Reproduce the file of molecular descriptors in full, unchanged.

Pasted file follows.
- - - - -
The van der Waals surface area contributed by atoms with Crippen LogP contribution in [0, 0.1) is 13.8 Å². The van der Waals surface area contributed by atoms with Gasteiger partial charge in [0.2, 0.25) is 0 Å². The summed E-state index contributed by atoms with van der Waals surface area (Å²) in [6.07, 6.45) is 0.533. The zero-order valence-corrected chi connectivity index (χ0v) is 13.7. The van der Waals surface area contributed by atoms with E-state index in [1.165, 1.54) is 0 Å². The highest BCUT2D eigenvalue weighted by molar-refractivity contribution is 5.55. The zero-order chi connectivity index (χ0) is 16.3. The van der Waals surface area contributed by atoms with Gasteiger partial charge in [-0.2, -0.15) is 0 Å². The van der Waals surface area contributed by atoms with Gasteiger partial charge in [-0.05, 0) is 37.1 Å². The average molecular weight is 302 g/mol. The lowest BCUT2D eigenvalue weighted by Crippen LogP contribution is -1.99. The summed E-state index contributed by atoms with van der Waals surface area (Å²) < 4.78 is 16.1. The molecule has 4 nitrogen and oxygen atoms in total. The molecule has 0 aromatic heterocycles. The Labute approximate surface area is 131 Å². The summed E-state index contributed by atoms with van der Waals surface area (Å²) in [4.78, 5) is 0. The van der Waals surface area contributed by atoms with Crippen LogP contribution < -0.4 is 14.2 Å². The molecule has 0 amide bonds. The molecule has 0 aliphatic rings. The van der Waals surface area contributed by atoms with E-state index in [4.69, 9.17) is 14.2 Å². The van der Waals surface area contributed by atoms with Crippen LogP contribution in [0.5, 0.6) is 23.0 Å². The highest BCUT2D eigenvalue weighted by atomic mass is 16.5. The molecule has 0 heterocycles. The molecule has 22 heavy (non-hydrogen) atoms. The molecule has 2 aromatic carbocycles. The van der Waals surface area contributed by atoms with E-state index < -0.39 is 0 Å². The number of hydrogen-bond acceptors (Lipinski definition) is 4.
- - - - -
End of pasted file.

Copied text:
The van der Waals surface area contributed by atoms with Crippen LogP contribution in [0, 0.1) is 13.8 Å². The van der Waals surface area contributed by atoms with Gasteiger partial charge in [0.2, 0.25) is 0 Å². The summed E-state index contributed by atoms with van der Waals surface area (Å²) in [6.07, 6.45) is 0.533. The zero-order valence-corrected chi connectivity index (χ0v) is 13.7. The van der Waals surface area contributed by atoms with E-state index in [1.165, 1.54) is 0 Å². The highest BCUT2D eigenvalue weighted by molar-refractivity contribution is 5.55. The zero-order chi connectivity index (χ0) is 16.3. The van der Waals surface area contributed by atoms with Gasteiger partial charge in [-0.2, -0.15) is 0 Å². The van der Waals surface area contributed by atoms with Gasteiger partial charge in [-0.05, 0) is 37.1 Å². The average molecular weight is 302 g/mol. The lowest BCUT2D eigenvalue weighted by Crippen LogP contribution is -1.99. The summed E-state index contributed by atoms with van der Waals surface area (Å²) < 4.78 is 16.1. The molecule has 4 nitrogen and oxygen atoms in total. The molecule has 0 aromatic heterocycles. The Labute approximate surface area is 131 Å². The summed E-state index contributed by atoms with van der Waals surface area (Å²) in [4.78, 5) is 0. The van der Waals surface area contributed by atoms with Crippen LogP contribution < -0.4 is 14.2 Å². The molecule has 0 amide bonds. The molecule has 0 aliphatic rings. The van der Waals surface area contributed by atoms with E-state index in [4.69, 9.17) is 14.2 Å². The van der Waals surface area contributed by atoms with Crippen LogP contribution in [0.5, 0.6) is 23.0 Å². The highest BCUT2D eigenvalue weighted by atomic mass is 16.5. The molecule has 0 heterocycles. The molecule has 22 heavy (non-hydrogen) atoms. The molecule has 2 aromatic carbocycles. The van der Waals surface area contributed by atoms with E-state index < -0.39 is 0 Å². The number of hydrogen-bond acceptors (Lipinski definition) is 4.